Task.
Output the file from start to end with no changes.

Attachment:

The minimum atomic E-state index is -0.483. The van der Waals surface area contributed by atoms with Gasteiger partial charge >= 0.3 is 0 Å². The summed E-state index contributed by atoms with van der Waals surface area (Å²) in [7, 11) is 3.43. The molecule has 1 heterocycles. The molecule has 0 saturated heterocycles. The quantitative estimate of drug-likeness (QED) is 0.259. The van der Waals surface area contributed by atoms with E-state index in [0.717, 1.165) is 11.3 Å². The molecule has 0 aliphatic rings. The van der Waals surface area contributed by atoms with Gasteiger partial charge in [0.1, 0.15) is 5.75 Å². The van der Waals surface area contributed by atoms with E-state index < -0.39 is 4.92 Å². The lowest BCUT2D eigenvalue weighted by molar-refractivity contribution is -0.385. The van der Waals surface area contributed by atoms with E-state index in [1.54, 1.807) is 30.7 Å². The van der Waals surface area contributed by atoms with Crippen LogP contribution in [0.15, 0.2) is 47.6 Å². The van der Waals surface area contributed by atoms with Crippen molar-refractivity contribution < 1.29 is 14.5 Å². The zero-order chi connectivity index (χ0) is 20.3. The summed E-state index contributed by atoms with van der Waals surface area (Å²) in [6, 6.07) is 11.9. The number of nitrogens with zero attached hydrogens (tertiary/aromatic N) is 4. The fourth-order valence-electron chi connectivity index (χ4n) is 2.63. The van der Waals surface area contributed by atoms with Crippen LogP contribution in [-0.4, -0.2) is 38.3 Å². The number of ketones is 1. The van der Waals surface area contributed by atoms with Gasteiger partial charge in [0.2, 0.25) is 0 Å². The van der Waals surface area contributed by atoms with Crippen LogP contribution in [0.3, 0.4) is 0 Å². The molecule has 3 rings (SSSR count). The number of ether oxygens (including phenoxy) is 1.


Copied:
The minimum atomic E-state index is -0.483. The van der Waals surface area contributed by atoms with Gasteiger partial charge >= 0.3 is 0 Å². The summed E-state index contributed by atoms with van der Waals surface area (Å²) in [7, 11) is 3.43. The molecule has 1 heterocycles. The molecule has 0 saturated heterocycles. The quantitative estimate of drug-likeness (QED) is 0.259. The van der Waals surface area contributed by atoms with E-state index in [0.717, 1.165) is 11.3 Å². The molecule has 0 aliphatic rings. The van der Waals surface area contributed by atoms with Gasteiger partial charge in [0.1, 0.15) is 5.75 Å². The van der Waals surface area contributed by atoms with E-state index < -0.39 is 4.92 Å². The lowest BCUT2D eigenvalue weighted by molar-refractivity contribution is -0.385. The van der Waals surface area contributed by atoms with E-state index in [1.54, 1.807) is 30.7 Å². The van der Waals surface area contributed by atoms with Crippen LogP contribution in [0.15, 0.2) is 47.6 Å². The van der Waals surface area contributed by atoms with Crippen molar-refractivity contribution < 1.29 is 14.5 Å². The zero-order chi connectivity index (χ0) is 20.3. The summed E-state index contributed by atoms with van der Waals surface area (Å²) in [6, 6.07) is 11.9. The number of nitrogens with zero attached hydrogens (tertiary/aromatic N) is 4. The fourth-order valence-electron chi connectivity index (χ4n) is 2.63. The van der Waals surface area contributed by atoms with Crippen LogP contribution in [-0.4, -0.2) is 38.3 Å². The number of ketones is 1. The van der Waals surface area contributed by atoms with Gasteiger partial charge in [0.2, 0.25) is 0 Å². The van der Waals surface area contributed by atoms with Crippen LogP contribution in [0.3, 0.4) is 0 Å². The molecule has 3 rings (SSSR count). The number of ether oxygens (including phenoxy) is 1.